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Canola production on the Prairies takes a weather hit

But that effect on production may have already been digested by the market

Poor harvest weather definitely cut into the size and quality of this year’s Canadian canola crop, with a large percentage still in the fields heading into the end of October.

However, that supportive supply-side story may be factored into the futures for the time being, with the market now in need of some fresh demand news to keep it pointed higher.

Statistics Canada’s next official production estimates won’t be released until the beginning of December, but general expectations are for a downward revision to the September estimate of 19.4 million tonnes.

That said, record carry-in supplies at the start of the crop year of 4.0 million tonnes and a lack of movement on Canada’s diplomatic dispute with China means that end-users still have little reason to bid up the market.

While concerns over Chinese demand continue to overhang the market, the situation might be a little more constructive when it comes to domestic crusher demand.

Crush margins are very wide, at about $100 above the nearby futures, which should be a sign that crushers are seeing good profits and canola may be getting on the cheap side.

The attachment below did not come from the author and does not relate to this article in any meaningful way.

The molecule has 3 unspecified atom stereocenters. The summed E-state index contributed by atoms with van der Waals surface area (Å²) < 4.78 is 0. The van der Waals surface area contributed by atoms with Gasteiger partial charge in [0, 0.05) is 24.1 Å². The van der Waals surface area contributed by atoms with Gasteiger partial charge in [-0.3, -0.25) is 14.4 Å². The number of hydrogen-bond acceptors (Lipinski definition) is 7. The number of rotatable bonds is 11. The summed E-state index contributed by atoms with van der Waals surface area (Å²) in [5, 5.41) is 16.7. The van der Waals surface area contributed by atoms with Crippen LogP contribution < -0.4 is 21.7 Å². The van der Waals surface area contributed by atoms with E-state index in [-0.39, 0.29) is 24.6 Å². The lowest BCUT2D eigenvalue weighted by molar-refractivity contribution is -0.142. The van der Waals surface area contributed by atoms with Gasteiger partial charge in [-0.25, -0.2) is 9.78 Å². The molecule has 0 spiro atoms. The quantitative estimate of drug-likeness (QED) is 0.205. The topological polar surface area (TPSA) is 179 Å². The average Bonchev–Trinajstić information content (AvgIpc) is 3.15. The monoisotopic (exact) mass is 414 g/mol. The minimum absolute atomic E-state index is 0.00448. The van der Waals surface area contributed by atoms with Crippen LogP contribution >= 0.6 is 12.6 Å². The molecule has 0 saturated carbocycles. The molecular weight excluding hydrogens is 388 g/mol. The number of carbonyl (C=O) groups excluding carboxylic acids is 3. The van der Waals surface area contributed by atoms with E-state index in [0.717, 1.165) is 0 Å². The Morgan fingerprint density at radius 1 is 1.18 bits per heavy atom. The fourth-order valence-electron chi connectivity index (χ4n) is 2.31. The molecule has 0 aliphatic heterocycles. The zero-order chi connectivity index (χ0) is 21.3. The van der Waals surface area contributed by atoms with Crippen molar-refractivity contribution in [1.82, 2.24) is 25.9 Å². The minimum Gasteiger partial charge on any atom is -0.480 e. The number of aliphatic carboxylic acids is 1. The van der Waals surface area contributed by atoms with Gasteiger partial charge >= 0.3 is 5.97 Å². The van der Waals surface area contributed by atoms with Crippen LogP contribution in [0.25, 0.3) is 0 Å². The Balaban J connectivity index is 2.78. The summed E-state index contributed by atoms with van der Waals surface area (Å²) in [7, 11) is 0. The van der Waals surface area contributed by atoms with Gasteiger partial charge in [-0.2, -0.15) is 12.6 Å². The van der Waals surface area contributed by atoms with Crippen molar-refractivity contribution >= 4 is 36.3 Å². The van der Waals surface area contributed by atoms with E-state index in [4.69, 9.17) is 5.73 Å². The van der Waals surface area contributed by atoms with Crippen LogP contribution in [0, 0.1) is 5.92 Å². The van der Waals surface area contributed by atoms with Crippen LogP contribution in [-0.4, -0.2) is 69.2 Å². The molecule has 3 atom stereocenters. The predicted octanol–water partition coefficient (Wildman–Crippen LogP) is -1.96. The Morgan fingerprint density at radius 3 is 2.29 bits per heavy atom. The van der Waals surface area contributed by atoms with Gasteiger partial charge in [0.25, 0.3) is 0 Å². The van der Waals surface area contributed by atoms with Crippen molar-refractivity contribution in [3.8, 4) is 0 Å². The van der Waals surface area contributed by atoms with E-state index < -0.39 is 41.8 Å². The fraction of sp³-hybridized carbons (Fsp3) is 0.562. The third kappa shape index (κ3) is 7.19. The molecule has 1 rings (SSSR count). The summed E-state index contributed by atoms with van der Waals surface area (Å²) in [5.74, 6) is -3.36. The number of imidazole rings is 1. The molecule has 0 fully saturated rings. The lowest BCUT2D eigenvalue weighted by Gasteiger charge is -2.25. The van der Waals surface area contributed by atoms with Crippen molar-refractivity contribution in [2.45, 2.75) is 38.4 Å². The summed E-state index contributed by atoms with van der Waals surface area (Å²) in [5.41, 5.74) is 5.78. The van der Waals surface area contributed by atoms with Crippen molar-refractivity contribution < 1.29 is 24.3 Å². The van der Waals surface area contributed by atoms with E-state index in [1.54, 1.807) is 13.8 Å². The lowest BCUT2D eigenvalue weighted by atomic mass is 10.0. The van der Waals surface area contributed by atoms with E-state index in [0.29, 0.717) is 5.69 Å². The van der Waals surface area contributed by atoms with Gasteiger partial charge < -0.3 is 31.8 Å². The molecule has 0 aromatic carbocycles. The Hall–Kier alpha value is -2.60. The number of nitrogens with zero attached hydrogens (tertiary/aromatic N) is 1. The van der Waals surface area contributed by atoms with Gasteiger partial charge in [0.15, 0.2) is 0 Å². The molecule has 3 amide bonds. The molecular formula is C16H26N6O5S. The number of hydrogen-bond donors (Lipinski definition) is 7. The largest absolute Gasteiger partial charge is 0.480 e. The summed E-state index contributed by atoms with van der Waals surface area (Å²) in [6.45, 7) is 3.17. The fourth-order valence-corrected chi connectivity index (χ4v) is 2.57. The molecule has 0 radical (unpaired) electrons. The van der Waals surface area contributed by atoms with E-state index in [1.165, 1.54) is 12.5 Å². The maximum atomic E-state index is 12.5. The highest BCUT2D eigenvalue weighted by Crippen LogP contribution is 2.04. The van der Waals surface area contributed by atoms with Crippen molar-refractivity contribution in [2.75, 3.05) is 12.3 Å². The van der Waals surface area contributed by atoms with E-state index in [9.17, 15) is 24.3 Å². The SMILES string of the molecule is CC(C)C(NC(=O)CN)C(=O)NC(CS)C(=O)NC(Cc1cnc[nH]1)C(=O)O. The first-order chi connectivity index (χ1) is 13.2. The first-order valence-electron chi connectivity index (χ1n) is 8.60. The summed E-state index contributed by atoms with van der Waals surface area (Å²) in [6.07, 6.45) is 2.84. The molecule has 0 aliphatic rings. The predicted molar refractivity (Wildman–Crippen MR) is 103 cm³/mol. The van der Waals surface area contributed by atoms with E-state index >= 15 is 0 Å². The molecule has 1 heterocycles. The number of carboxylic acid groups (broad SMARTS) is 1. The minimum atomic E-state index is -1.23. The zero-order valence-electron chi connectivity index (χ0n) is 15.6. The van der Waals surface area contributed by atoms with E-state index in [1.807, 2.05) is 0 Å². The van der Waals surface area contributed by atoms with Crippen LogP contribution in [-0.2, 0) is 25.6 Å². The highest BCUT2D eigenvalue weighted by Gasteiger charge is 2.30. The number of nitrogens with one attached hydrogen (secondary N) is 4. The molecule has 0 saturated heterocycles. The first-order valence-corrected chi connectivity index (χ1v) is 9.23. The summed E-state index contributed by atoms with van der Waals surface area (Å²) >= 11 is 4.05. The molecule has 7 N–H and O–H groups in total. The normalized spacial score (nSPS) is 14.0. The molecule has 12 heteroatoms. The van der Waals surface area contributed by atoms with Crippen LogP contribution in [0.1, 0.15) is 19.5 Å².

Domestic disappearance in the crop year to date of 2.26 million tonnes is running about half a million tonnes ahead of the 2018-19 pace, according to Canadian Grain Commission data. Exports, meanwhile, are on par with last year’s level at 1.73 million tonnes.

Soybean futures at the Chicago Board of Trade stalled out in their move higher, as the will-they/won’t-they trade negotiations between the United States and China failed to see any concrete developments beyond the optimistic headlines. However, soyoil remains in a steady uptrend – hitting its best levels in eight months during the week.

Some of the strength in soyoil stems from gains in palm oil, which is often a key driver in the world vegetable oil markets.

Malaysian palm oil futures, which are the main price indicator for the commodity, climbed to their highest levels in 16 months during the week, with solid exports and increased demand from the domestic biofuels sector behind the sharp rise. However, palm oil is facing restrictions in the European Union over environmental concerns. India is also threatening to boycott purchases of Malaysian palm oil in protest over comments made by a Malaysian official regarding the conflict in Kashmir.

African swine fever in China is also indirectly supporting vegetable oil prices. The disease has forced the country to cut its hog herd nearly in half, according to some estimates, which means the demand for soymeal to feed those hogs has also dropped.

Even if a firm deal is reached with the U.S., Chinese demand for soybeans was always going to be lower this year due to the issues in the hog sector.

While China may be buying fewer beans to crush into meal, the country still needs oil for cooking. Some of that demand adds to the recent strength in palm oil, with soyoil, canola oil, and other vegetable oils also receiving some benefit.

In the grain markets, U.S. wheat and corn futures moved lower during the week, backing away from nearby highs as speculative positioning a feature.

About the author

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Phil Franz-Warkentin writes for MarketsFarm specializing in grain and commodity market reporting.

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